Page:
The most prestigious positions in law are still dominated by men even today, a QC I once worked for said ‘there are more women in law, but the men are still at the top’ those positions may only come available once the male elite has retired. Undoubtedly this will happen eventually, however women are still being prevented in gaining their fair share of the jobs at the top of the hierarchy. In an article in the Guardian, Lady Justice Hallett expressed her own disappointment at the failure of the judiciary to reflect the society they serve:

“A number of women may have made it to the very top of the profession but, as in other sections of society, there is still a long way to go. For reasons I cannot fathom, I remain the only woman to have been elected chairman of the bar (back in 1998).”

I am not trying to blame the unemployment rate among law students on old fashioned misogyny of course, but when you look at the number of female law graduates for the last few decades and compare it to the sex of judges and high profile lawyers in England and Wales, there are huge inconsistencies. This indicates that the close knit boys club that houses the wealthy white male barrister still exists, at the top at least.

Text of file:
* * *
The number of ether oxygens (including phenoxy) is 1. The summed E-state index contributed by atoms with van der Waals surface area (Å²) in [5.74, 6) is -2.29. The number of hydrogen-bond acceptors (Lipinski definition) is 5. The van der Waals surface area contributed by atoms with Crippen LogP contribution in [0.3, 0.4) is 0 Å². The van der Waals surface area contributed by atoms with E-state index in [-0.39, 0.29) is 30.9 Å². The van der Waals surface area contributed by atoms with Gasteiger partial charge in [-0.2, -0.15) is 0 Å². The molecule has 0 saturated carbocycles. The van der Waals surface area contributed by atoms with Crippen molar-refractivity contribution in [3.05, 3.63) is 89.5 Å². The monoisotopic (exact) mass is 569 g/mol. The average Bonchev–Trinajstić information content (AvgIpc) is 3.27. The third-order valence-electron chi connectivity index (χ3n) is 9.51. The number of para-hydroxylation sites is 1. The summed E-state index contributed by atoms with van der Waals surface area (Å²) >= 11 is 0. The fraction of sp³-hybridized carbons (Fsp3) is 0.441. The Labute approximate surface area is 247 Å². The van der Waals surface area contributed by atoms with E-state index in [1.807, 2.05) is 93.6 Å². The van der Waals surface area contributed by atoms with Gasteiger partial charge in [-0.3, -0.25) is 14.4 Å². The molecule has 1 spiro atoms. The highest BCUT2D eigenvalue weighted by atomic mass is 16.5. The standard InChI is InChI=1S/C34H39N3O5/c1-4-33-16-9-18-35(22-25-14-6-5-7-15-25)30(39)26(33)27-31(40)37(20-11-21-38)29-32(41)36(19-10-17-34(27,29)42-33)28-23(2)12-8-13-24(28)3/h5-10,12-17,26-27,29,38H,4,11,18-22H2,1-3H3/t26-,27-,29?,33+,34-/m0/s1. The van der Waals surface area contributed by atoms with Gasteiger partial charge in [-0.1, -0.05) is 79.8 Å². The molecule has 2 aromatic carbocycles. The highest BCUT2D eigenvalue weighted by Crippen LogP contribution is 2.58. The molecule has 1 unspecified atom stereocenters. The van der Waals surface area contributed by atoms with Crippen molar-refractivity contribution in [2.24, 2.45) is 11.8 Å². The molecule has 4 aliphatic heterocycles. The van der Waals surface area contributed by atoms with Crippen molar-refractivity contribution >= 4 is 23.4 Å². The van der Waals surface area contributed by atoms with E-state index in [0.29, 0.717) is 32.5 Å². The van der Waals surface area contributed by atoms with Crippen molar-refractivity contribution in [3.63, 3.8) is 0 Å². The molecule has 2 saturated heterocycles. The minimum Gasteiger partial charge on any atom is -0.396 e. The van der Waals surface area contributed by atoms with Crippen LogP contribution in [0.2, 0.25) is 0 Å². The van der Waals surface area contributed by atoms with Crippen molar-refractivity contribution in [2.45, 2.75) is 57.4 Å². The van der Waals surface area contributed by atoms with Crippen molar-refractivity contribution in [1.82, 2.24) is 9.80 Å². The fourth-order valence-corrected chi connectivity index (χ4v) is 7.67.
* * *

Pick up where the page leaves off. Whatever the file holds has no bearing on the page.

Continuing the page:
Dr Ivy Williams

One of the first true pioneers of women at the bar is Dr Ivy Williams. She had taken all her law exams by 1903, but university regulations at the time prevented her receiving her qualifications. However, when the regulations in the UK on female students were changed in 1920, she was finally able to graduate along with many other women.

Dr Ivy Williams: The first woman to be called to the bar

She was determined to join the bar now that the laws had changed and she ultimately sought to provide free legal advice to the poor. In 1921 she wrote an article for Woman’s World magazine, stating that she would petition parliament if she was prevented from joining the bar.

However, luckily she secured the support of some influential members of the Inner Temple – the Inn where she was a member and she was called to the bar in 1922. Although she never actually practised as a barrister she paved the way for women to take up the legal profession which was inaccessible and one of the last professions to accept women. She was the first woman to be awarded a Doctorate of Civil Laws and the first woman to teach law at an English university, by teaching law she also inspired other women to go to the bar.

Rose Heilbron